The right to vote – or not

Another election is in the books. Did you vote?

If you did, you’re to be congratulated.

If you didn’t, you’re to be castigated automatically as a thoughtless jerk and a horrible citizen.

Or so it seems in certain circles.

I don’t happen to hold membership in those circles, however.

“But people fought in wars and died for your right to vote! You should always vote – no matter what!”

Well. . . more about that later.

A sense of civic duty and responsibility is a great thing. In an ideal situation, we all would vote in every election, after thoroughly educating ourselves about each candidate and issue for weeks. We’d all feel moved to cast ballots for one candidate or another, or for one side of an issue or the other, thus ensuring the results truly reflected a majority consensus.

But in the real world, this is not what happens.

Sometimes, we’re not sufficiently moved to support a candidate, or our views on a particular issue are not strong enough to warrant our support or opposition to it. Sometimes we haven’t taken the proper time to research the ballot and prefer not to cast uninformed ballots.

And you know what? That’s ok. In my book, that’s good citizenship, too. Sometimes when you’re on a trip and starving but the only two food options on the highway are Hank’s House of Grits and Chris’s Cholesterol Shack, you opt for neither and just keep driving.

Don’t misconstrue my position: I am a regular voter, and I’m not here to congratulate or heap praise upon those who decide not to vote for most reasons other than those described above. If you don’t vote because you’re not paying attention or simply don’t care, I wish you’d become a more active citizen in the future.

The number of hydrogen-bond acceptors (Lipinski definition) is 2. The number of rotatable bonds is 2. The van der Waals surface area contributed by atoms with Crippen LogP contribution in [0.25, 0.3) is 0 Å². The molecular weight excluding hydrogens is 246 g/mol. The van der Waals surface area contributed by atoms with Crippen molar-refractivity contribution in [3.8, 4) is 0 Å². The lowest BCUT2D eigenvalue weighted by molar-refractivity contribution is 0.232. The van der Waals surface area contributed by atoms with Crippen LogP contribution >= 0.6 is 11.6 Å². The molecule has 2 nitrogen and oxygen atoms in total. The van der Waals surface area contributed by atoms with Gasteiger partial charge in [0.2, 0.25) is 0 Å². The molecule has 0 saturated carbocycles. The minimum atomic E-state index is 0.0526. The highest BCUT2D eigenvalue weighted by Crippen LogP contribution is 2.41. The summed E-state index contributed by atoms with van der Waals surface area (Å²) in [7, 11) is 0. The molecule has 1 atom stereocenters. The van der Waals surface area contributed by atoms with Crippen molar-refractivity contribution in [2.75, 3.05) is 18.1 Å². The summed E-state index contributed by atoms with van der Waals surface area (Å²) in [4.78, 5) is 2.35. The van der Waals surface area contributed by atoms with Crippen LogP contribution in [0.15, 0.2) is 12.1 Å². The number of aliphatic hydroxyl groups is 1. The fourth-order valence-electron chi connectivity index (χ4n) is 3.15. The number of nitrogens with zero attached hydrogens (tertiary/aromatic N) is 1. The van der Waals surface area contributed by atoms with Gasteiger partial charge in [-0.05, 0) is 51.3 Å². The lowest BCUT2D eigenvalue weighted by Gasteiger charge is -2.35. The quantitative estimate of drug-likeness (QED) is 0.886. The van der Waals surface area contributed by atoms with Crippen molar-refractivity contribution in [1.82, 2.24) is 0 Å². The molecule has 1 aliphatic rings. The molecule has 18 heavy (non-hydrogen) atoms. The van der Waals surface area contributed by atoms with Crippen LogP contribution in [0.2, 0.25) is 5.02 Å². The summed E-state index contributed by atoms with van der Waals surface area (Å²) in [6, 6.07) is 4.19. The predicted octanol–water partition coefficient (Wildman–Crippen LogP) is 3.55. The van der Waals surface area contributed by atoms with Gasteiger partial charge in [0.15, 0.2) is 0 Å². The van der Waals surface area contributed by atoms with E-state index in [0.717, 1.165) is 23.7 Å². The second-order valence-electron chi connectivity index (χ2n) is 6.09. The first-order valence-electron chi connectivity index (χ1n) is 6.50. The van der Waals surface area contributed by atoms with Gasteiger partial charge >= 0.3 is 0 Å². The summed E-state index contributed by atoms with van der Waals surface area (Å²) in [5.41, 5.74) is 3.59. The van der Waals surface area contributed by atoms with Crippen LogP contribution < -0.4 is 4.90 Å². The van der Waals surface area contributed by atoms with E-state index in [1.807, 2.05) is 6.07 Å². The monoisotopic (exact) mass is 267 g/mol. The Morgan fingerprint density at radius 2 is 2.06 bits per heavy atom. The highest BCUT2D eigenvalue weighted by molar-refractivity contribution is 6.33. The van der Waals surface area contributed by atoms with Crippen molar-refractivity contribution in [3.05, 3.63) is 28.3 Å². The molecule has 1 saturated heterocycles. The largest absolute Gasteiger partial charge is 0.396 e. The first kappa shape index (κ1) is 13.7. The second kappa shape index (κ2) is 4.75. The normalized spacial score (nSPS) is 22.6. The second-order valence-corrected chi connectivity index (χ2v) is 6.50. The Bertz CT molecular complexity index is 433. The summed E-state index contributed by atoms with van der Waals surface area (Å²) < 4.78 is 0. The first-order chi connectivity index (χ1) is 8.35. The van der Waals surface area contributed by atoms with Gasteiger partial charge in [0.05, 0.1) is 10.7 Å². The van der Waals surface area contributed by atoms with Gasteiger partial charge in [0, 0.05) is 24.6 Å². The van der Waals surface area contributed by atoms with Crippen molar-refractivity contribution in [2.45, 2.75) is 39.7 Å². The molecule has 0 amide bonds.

But even those citizens are free to stay home if they choose. This is America, after all.

”Well, if you don’t vote, then you can’t complain later!”

Not quite. Legal citizens don’t lose their rights to participate in matters of government simply because they don’t vote. Elected officials don’t take vows to work only for those who cast ballots. Everyone’s voice may still be heard after the election.

That’s the case due in no small part to the efforts of countless Americans who have fought in a multitude of wars during our 238 years as a nation.

But did you know that only one of those wars was waged specifically about the right to vote?

That would be the Dorr War, or Dorr Rebellion, of 1842 in Rhode Island. It was named for Thomas Dorr, who objected to the notion that only people who owned at least $134 worth of property could cast ballots in the state. It was a short-lived conflict, which included the malfunction of a cannon and the death of just one person – a bystander.

So while the right to vote should and does hold a meaningful place in the lives of most Americans – and is particularly significant for minorities and women, who shamefully were not permitted to cast ballots for many years in this country, and whose predecessors waged lengthy and determined efforts to correct that injustice – no one has ever died fighting a war specifically to protect or grant your right to vote.

Rather, what those brave folks fought to establish and protect was your right to be free – free to live in a place where you can choose to do – or not do – anything you’d like, as long as it doesn’t violate the law.

That includes the decision to vote or not to vote.

”But if you vote, you get one of these cool stickers that you can wear around all day long and get free Slurpees and stuff!”

Alrighty then. You’ve got my vote.

E-mail Citizen Publisher Tom Lappas at .(JavaScript must be enabled to view this email address).


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May 2017
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